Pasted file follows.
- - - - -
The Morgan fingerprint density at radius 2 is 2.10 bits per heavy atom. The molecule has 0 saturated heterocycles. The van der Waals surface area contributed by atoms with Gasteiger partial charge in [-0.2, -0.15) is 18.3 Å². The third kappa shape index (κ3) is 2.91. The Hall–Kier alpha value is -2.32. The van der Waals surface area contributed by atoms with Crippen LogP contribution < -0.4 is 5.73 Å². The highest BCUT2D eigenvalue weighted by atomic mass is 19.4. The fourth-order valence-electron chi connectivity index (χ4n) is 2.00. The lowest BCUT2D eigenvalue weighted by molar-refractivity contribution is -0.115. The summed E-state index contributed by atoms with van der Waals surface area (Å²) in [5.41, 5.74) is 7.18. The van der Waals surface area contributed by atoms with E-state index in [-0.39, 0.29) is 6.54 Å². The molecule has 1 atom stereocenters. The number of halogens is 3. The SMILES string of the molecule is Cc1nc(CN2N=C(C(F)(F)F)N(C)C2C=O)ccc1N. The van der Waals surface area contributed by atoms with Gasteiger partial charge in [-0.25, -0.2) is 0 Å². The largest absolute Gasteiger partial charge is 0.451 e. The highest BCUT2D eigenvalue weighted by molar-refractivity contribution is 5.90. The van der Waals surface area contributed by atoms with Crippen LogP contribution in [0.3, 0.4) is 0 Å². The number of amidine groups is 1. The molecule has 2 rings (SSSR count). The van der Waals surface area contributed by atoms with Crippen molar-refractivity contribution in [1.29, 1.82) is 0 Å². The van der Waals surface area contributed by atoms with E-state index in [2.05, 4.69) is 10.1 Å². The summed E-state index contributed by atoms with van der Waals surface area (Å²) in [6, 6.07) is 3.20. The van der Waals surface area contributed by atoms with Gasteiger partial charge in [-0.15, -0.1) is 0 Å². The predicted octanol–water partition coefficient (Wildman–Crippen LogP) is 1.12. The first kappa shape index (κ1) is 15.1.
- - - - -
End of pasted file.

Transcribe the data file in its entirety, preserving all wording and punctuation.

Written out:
The Morgan fingerprint density at radius 2 is 2.10 bits per heavy atom. The molecule has 0 saturated heterocycles. The van der Waals surface area contributed by atoms with Gasteiger partial charge in [-0.2, -0.15) is 18.3 Å². The third kappa shape index (κ3) is 2.91. The Hall–Kier alpha value is -2.32. The van der Waals surface area contributed by atoms with Crippen LogP contribution < -0.4 is 5.73 Å². The highest BCUT2D eigenvalue weighted by atomic mass is 19.4. The fourth-order valence-electron chi connectivity index (χ4n) is 2.00. The lowest BCUT2D eigenvalue weighted by molar-refractivity contribution is -0.115. The summed E-state index contributed by atoms with van der Waals surface area (Å²) in [5.41, 5.74) is 7.18. The van der Waals surface area contributed by atoms with E-state index in [-0.39, 0.29) is 6.54 Å². The molecule has 1 atom stereocenters. The number of halogens is 3. The SMILES string of the molecule is Cc1nc(CN2N=C(C(F)(F)F)N(C)C2C=O)ccc1N. The van der Waals surface area contributed by atoms with Gasteiger partial charge in [-0.25, -0.2) is 0 Å². The largest absolute Gasteiger partial charge is 0.451 e. The highest BCUT2D eigenvalue weighted by molar-refractivity contribution is 5.90. The van der Waals surface area contributed by atoms with Crippen LogP contribution in [0.3, 0.4) is 0 Å². The number of amidine groups is 1. The molecule has 2 rings (SSSR count). The van der Waals surface area contributed by atoms with Crippen molar-refractivity contribution in [1.29, 1.82) is 0 Å². The van der Waals surface area contributed by atoms with E-state index in [2.05, 4.69) is 10.1 Å². The summed E-state index contributed by atoms with van der Waals surface area (Å²) in [6, 6.07) is 3.20. The van der Waals surface area contributed by atoms with Gasteiger partial charge in [-0.15, -0.1) is 0 Å². The predicted octanol–water partition coefficient (Wildman–Crippen LogP) is 1.12. The first kappa shape index (κ1) is 15.1.